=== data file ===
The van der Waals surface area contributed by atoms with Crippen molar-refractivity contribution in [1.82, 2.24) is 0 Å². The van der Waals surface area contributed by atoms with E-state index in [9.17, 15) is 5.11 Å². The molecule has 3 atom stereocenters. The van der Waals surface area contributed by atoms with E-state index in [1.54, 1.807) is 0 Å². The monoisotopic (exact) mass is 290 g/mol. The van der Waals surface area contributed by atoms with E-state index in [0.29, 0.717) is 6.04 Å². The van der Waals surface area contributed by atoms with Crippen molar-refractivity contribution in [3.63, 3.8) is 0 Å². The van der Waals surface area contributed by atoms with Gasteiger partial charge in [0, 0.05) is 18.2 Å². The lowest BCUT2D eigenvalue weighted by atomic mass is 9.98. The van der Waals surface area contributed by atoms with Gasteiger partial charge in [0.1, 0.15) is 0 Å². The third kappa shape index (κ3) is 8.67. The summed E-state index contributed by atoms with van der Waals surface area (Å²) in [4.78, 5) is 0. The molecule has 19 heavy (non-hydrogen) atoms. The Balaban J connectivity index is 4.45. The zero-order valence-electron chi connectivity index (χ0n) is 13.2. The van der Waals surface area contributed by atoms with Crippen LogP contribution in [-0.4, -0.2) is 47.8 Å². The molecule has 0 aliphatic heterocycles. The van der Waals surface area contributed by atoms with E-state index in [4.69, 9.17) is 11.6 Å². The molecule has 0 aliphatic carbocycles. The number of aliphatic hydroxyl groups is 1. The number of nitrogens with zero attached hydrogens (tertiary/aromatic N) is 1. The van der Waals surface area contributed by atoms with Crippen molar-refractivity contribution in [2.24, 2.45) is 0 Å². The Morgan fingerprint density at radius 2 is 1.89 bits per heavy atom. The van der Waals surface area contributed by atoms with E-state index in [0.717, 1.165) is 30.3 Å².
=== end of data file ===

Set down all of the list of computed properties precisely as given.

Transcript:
The van der Waals surface area contributed by atoms with Crippen molar-refractivity contribution in [1.82, 2.24) is 0 Å². The van der Waals surface area contributed by atoms with E-state index in [9.17, 15) is 5.11 Å². The molecule has 3 atom stereocenters. The van der Waals surface area contributed by atoms with E-state index in [1.54, 1.807) is 0 Å². The monoisotopic (exact) mass is 290 g/mol. The van der Waals surface area contributed by atoms with E-state index in [0.29, 0.717) is 6.04 Å². The van der Waals surface area contributed by atoms with Crippen molar-refractivity contribution in [3.63, 3.8) is 0 Å². The van der Waals surface area contributed by atoms with Gasteiger partial charge in [0, 0.05) is 18.2 Å². The lowest BCUT2D eigenvalue weighted by atomic mass is 9.98. The van der Waals surface area contributed by atoms with Gasteiger partial charge in [0.1, 0.15) is 0 Å². The third kappa shape index (κ3) is 8.67. The summed E-state index contributed by atoms with van der Waals surface area (Å²) in [4.78, 5) is 0. The molecule has 19 heavy (non-hydrogen) atoms. The Balaban J connectivity index is 4.45. The zero-order valence-electron chi connectivity index (χ0n) is 13.2. The van der Waals surface area contributed by atoms with Crippen LogP contribution in [-0.4, -0.2) is 47.8 Å². The molecule has 0 aliphatic heterocycles. The van der Waals surface area contributed by atoms with E-state index in [4.69, 9.17) is 11.6 Å². The molecule has 0 aliphatic carbocycles. The number of aliphatic hydroxyl groups is 1. The number of nitrogens with zero attached hydrogens (tertiary/aromatic N) is 1. The van der Waals surface area contributed by atoms with Crippen molar-refractivity contribution in [2.24, 2.45) is 0 Å². The Morgan fingerprint density at radius 2 is 1.89 bits per heavy atom. The van der Waals surface area contributed by atoms with E-state index in [0.717, 1.165) is 30.3 Å².